Stable flow out of Palisades Dam (around 9000 cfs) helps keep fishing success stay relatively constant. It’s a bit early in the month for BWOs and mahoganies to be important, so continue presenting bead head nymphs of choice in riffles until rise forms from PMDs and alberts appear in good numbers meaning emerger and dun patterns will become effective. Pitch hopper-dropper combos from boats back toward vegetated banks.  While wading around shallows later in the day, look for baitfish concentrating there. This is a tip-off that larger trout will forage on these as sunlight leaves the river.  Thus if you are on the river during evenings, streamer patterns become effective when presented near shallows as the sun sets. Patterns in somber colors (olives, browns, and ultra-violet end of the spectrum shades) are best this time of year.

The Jackson Hole One Fly Contest is ongoing along the river. No more than eight boats per section will be participating. So crowding is not an issue. This great event deserves support from all fly-fishers. Go to the Jackson Hole One Fly Contest web site to see details on organization, schedule, and purpose.

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South Fork 9-5-17

Flow out of Palisades Dam has been essentially constant (around 9300 cfs) for several days and is a bit higher than were it should be historically.   Clear, and of normal temperature profile (includes warming on going downstream), the river is producing good riffle fishing, but not up to the activity of the past few years.  Concentrating efforts on a particular riffle seems the best way to find action rather than slowly floating through. So anchor the boat and give the rifle a good working over with PMD and pink albert life cycle patterns, or consider leaving the boat behind and wade to available riffles. Casting terrestrial patterns with a bead head nymph dropper back to vegetated banks has been producing. No mahoganies yet, and very few BWOs. Allow a couple of weeks for these to become important.  Another factor in these mayflies emerging in numbers worthy of interest from fish is a cooler atmosphere and some unstable weather.  You can minimize the impacts of these variables by fishing in evenings when good caddis activity brings interest from resident trout and presenting streamer patterns is more effective because of increased cover.

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Henry’s Lake 9-2-17

Two days ago we passed around the south end of Henry’s Lake on our way to Red Rock Pass. The Cliffs, County Park, Hope and Duck Creeks and much of west shoreline were in view. Not a boat in sight!  Pretty much tells the tale of current fishing success on the lake.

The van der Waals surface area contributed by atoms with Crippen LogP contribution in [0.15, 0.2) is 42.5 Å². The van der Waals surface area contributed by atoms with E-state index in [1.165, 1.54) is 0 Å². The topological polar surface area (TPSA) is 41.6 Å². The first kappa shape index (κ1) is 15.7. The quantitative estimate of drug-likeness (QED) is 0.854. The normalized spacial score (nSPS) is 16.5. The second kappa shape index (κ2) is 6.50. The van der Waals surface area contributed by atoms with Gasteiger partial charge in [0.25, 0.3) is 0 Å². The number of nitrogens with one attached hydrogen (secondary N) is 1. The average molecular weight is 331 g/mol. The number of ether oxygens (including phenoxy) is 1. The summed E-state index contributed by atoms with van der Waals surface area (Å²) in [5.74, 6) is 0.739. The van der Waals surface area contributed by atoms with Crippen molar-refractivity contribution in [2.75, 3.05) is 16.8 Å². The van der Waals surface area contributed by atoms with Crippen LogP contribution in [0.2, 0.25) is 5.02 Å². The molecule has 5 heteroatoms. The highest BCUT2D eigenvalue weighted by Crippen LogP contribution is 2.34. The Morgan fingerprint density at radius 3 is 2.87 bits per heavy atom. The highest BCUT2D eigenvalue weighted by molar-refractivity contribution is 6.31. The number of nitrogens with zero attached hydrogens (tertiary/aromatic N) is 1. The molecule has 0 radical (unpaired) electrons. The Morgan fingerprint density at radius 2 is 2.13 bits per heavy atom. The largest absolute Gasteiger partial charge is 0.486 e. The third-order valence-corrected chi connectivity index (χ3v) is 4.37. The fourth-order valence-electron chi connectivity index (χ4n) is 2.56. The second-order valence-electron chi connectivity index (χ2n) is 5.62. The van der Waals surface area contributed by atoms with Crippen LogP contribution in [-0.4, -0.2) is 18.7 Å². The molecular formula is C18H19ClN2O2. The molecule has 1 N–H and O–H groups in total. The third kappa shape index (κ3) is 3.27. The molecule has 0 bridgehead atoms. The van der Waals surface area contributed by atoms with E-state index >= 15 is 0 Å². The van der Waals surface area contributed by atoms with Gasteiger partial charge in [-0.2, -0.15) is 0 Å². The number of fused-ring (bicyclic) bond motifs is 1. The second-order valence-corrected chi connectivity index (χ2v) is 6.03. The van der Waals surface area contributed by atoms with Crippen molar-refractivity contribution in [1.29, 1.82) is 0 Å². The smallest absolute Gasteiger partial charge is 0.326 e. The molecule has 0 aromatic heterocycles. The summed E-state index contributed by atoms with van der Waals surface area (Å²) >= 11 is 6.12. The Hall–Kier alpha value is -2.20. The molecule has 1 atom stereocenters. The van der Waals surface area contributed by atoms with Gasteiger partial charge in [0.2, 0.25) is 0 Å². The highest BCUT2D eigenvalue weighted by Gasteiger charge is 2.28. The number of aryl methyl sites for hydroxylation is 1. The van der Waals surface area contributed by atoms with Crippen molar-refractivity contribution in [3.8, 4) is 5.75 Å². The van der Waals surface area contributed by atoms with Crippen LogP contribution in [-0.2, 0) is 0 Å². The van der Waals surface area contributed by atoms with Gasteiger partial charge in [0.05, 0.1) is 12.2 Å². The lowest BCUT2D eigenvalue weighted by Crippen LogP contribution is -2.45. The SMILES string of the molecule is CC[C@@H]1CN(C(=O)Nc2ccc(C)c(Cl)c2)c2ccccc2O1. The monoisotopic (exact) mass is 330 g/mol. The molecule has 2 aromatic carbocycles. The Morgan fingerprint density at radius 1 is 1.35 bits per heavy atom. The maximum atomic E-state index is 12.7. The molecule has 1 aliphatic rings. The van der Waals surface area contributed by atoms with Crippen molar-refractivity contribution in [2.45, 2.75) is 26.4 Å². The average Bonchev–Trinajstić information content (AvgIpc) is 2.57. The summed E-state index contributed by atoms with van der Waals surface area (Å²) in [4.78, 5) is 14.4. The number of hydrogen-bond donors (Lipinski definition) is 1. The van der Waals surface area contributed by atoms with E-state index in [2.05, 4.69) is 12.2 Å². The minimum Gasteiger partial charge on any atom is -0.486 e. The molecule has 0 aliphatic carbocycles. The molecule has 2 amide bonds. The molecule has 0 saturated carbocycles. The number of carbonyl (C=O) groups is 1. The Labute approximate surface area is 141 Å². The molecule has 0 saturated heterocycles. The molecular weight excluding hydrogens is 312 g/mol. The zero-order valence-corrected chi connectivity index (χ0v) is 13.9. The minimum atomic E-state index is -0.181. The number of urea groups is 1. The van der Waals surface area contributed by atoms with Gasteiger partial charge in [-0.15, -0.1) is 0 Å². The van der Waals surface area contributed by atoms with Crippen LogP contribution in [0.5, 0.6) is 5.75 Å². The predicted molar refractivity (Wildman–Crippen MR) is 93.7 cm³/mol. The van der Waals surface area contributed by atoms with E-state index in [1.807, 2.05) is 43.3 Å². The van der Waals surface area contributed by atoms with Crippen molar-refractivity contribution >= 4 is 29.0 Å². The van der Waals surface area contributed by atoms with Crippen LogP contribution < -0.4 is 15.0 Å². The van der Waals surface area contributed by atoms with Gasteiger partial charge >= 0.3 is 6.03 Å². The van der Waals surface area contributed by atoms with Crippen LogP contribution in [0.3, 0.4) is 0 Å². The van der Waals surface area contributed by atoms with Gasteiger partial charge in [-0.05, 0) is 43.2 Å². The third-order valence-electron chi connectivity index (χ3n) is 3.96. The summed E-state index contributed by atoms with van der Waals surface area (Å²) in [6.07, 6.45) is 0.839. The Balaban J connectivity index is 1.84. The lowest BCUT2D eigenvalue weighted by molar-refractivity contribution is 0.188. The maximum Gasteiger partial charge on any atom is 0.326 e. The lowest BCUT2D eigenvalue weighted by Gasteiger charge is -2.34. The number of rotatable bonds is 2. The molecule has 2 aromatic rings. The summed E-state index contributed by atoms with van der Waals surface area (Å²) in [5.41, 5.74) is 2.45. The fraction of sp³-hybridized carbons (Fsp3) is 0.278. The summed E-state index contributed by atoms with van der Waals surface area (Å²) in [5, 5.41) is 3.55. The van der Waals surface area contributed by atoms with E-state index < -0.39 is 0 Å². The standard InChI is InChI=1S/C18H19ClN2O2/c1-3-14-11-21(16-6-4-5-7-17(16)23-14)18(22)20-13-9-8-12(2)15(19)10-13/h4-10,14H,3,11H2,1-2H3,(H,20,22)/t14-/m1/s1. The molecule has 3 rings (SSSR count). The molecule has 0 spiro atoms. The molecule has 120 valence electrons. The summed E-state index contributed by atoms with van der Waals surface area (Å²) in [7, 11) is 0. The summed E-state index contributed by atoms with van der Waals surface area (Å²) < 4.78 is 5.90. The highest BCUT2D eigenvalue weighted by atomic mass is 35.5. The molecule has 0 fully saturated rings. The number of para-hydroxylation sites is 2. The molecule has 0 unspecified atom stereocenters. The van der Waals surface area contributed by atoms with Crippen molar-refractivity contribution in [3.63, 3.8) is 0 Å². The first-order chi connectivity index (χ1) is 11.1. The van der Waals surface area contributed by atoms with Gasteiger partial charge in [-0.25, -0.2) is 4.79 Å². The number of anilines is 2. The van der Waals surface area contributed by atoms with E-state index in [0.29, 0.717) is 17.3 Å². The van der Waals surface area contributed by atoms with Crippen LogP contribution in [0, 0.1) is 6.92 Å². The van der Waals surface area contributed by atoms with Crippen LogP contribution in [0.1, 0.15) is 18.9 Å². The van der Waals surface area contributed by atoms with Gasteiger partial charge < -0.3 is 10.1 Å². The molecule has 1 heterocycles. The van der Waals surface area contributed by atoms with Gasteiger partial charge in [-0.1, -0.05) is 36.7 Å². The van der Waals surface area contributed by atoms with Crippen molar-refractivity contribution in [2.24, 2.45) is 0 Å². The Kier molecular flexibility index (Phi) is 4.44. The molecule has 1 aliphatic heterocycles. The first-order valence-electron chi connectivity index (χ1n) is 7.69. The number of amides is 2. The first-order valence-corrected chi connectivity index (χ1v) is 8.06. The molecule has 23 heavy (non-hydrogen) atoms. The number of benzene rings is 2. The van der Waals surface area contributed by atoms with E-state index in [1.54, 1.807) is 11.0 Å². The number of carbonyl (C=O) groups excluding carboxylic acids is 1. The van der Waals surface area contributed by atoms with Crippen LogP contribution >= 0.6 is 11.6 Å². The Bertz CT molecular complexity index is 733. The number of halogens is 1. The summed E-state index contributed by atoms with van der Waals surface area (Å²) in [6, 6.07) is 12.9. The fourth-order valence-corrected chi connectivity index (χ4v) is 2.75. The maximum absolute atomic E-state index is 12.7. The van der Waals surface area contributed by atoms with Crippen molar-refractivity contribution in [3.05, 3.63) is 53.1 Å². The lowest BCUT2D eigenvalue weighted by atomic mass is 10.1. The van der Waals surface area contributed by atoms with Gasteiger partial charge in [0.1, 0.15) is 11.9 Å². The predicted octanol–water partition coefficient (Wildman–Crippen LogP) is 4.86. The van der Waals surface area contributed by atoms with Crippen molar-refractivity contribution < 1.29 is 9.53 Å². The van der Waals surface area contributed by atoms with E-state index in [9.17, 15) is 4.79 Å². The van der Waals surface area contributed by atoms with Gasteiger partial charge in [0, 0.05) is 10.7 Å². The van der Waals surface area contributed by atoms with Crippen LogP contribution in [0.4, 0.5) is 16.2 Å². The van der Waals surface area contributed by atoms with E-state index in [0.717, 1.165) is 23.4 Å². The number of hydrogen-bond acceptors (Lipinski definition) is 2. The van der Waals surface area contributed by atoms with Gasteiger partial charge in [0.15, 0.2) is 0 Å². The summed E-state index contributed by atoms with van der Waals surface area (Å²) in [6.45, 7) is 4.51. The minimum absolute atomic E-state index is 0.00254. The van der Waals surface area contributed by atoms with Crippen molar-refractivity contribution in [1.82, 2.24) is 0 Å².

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Southwest Montana 9-2-17

It appears that grayling in Red Rock Creek are heading downstream to Red Rock Lake.  Few, if any, remain in the creek above the Elk Lake Road bridge. Flow in the creek is a bit higher that normal, but high daytime air temps have have warmed the creek to the point that these fish are moving out.  Some juvenile cutthroat trout are in the creek throughout. Brook trout concentrate in upstream portions.

The Elk Lake Road bridge over Red Rock Creek is being replaced and a section of road north of the bridge is being improved. Construction is on going with gravel being supplied from a pit just east of the Red Rock Lakes Wildlife Refuge. Flaggers direct traffic over the old bridge and through the section of road being improved. These actions appear to not impact the creek.

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Still Waters 8-28-17

Seems like “slow” best describes overall action on regional still waters this summer, and that makes the reason for so few reports from us. Few visits we have heard of to Chesterfield, Hawkins, Treasureton and Twenty-Four Mile have been very productive (try leech patterns at depth). Likewise, best action at Sand Creek Ponds seems to be during early AM hours (try soft hackle patterns just below the surface). That’s not surprising when reports of mid day water temperatures being as high as in the low 70s degrees F. are frequent here.  Springfield Reservoir has been slow except for those who know where springs enter or are submerged.  Cooler water here acts as a comfort haven, especially for larger fish so dependent on dissolved oxygen content. Daniels Reservoir produces depending on who offers a report. Seems like presenting midge pupa patterns under an indicator works after the taking depth is found.

Consider trying still waters at higher elevations where cooler air predominates.  Aldous Lake is a good candidate if you do not mind walking a mile and a quarter mostly uphill while carrying a flotation device with waders and fins.  Cutts in this small lake responding to speckled dun and damsel fly activity or taking small leech patterns could make it worth the effort. Lower Palisades Lake is a four mile walk  from the trail head with best fishing (try leech patterns) where the inlet enters at the northeast corner. Don’t want to walk that far, you say? Horseshoe Lake is at about 6000 feet elevation and can be reached off the Cave Falls Road by a gravel road good enough with care for passage by a sedan.  The reward is the only roadside grayling population in this part of Idaho. As soon as speckled duns begin emerging, these fish, along with resident rainbows, become active and respond not only to soft hackle patterns just below the surface, but to any dry pattern resembling one of these insects. True, a bragging fish here is about a foot long, but their beauty makes up for size. So use that light weight tackle to best enjoy them.

In any case, cooler weather will arrive as September advances, and the resulting effects on most still waters will bring back the action we have been waiting for.